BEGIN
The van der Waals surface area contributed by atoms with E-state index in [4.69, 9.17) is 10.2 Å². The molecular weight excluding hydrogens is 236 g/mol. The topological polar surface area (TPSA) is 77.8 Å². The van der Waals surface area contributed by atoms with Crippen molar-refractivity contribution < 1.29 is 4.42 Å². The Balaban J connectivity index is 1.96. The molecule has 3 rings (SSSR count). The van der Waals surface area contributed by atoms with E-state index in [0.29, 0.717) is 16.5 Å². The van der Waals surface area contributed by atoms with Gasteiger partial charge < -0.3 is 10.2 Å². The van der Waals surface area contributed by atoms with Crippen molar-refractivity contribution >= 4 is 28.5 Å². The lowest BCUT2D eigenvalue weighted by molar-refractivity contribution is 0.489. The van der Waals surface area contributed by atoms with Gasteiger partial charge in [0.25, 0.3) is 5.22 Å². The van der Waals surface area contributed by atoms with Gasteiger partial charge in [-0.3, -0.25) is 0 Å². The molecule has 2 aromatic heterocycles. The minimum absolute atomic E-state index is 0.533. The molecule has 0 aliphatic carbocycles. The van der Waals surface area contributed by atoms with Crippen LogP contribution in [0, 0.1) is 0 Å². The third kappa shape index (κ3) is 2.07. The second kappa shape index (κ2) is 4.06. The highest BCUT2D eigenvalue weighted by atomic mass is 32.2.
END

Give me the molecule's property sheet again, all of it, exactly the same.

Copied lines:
The van der Waals surface area contributed by atoms with E-state index in [4.69, 9.17) is 10.2 Å². The molecular weight excluding hydrogens is 236 g/mol. The topological polar surface area (TPSA) is 77.8 Å². The van der Waals surface area contributed by atoms with Crippen molar-refractivity contribution < 1.29 is 4.42 Å². The Balaban J connectivity index is 1.96. The molecule has 3 rings (SSSR count). The van der Waals surface area contributed by atoms with E-state index in [0.29, 0.717) is 16.5 Å². The van der Waals surface area contributed by atoms with Gasteiger partial charge < -0.3 is 10.2 Å². The van der Waals surface area contributed by atoms with Crippen molar-refractivity contribution >= 4 is 28.5 Å². The lowest BCUT2D eigenvalue weighted by molar-refractivity contribution is 0.489. The van der Waals surface area contributed by atoms with Gasteiger partial charge in [0.25, 0.3) is 5.22 Å². The van der Waals surface area contributed by atoms with Gasteiger partial charge in [-0.3, -0.25) is 0 Å². The molecule has 2 aromatic heterocycles. The minimum absolute atomic E-state index is 0.533. The molecule has 0 aliphatic carbocycles. The van der Waals surface area contributed by atoms with Crippen LogP contribution in [0, 0.1) is 0 Å². The third kappa shape index (κ3) is 2.07. The second kappa shape index (κ2) is 4.06. The highest BCUT2D eigenvalue weighted by atomic mass is 32.2.